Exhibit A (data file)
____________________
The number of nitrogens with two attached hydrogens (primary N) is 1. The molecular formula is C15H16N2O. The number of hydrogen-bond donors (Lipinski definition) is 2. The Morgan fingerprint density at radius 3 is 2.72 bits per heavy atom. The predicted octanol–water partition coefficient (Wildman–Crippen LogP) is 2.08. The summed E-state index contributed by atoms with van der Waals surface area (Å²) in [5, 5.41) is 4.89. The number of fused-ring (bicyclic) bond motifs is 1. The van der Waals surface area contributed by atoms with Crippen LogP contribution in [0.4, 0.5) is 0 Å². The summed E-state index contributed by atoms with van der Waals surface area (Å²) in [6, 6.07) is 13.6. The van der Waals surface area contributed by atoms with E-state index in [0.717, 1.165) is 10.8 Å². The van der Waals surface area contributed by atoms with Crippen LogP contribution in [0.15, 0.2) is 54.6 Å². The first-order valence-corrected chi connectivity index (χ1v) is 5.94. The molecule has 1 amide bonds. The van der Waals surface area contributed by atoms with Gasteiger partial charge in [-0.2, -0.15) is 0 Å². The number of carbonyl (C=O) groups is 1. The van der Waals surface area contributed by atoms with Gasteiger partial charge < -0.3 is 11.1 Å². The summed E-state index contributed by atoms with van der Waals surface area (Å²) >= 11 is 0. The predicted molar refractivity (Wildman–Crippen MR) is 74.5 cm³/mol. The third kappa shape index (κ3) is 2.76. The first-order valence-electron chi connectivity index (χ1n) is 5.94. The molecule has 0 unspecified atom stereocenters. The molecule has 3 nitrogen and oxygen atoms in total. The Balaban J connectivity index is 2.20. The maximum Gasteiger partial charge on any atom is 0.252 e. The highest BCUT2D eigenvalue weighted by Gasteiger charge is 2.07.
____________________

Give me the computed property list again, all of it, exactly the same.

The number of nitrogens with two attached hydrogens (primary N) is 1. The molecular formula is C15H16N2O. The number of hydrogen-bond donors (Lipinski definition) is 2. The Morgan fingerprint density at radius 3 is 2.72 bits per heavy atom. The predicted octanol–water partition coefficient (Wildman–Crippen LogP) is 2.08. The summed E-state index contributed by atoms with van der Waals surface area (Å²) in [5, 5.41) is 4.89. The number of fused-ring (bicyclic) bond motifs is 1. The van der Waals surface area contributed by atoms with Crippen LogP contribution in [0.4, 0.5) is 0 Å². The summed E-state index contributed by atoms with van der Waals surface area (Å²) in [6, 6.07) is 13.6. The van der Waals surface area contributed by atoms with E-state index in [0.717, 1.165) is 10.8 Å². The van der Waals surface area contributed by atoms with Crippen LogP contribution in [0.15, 0.2) is 54.6 Å². The first-order valence-corrected chi connectivity index (χ1v) is 5.94. The molecule has 1 amide bonds. The van der Waals surface area contributed by atoms with Gasteiger partial charge in [-0.2, -0.15) is 0 Å². The number of carbonyl (C=O) groups is 1. The van der Waals surface area contributed by atoms with Gasteiger partial charge < -0.3 is 11.1 Å². The summed E-state index contributed by atoms with van der Waals surface area (Å²) >= 11 is 0. The predicted molar refractivity (Wildman–Crippen MR) is 74.5 cm³/mol. The third kappa shape index (κ3) is 2.76. The first-order valence-electron chi connectivity index (χ1n) is 5.94. The molecule has 0 unspecified atom stereocenters. The molecule has 3 nitrogen and oxygen atoms in total. The Balaban J connectivity index is 2.20. The maximum Gasteiger partial charge on any atom is 0.252 e. The highest BCUT2D eigenvalue weighted by Gasteiger charge is 2.07.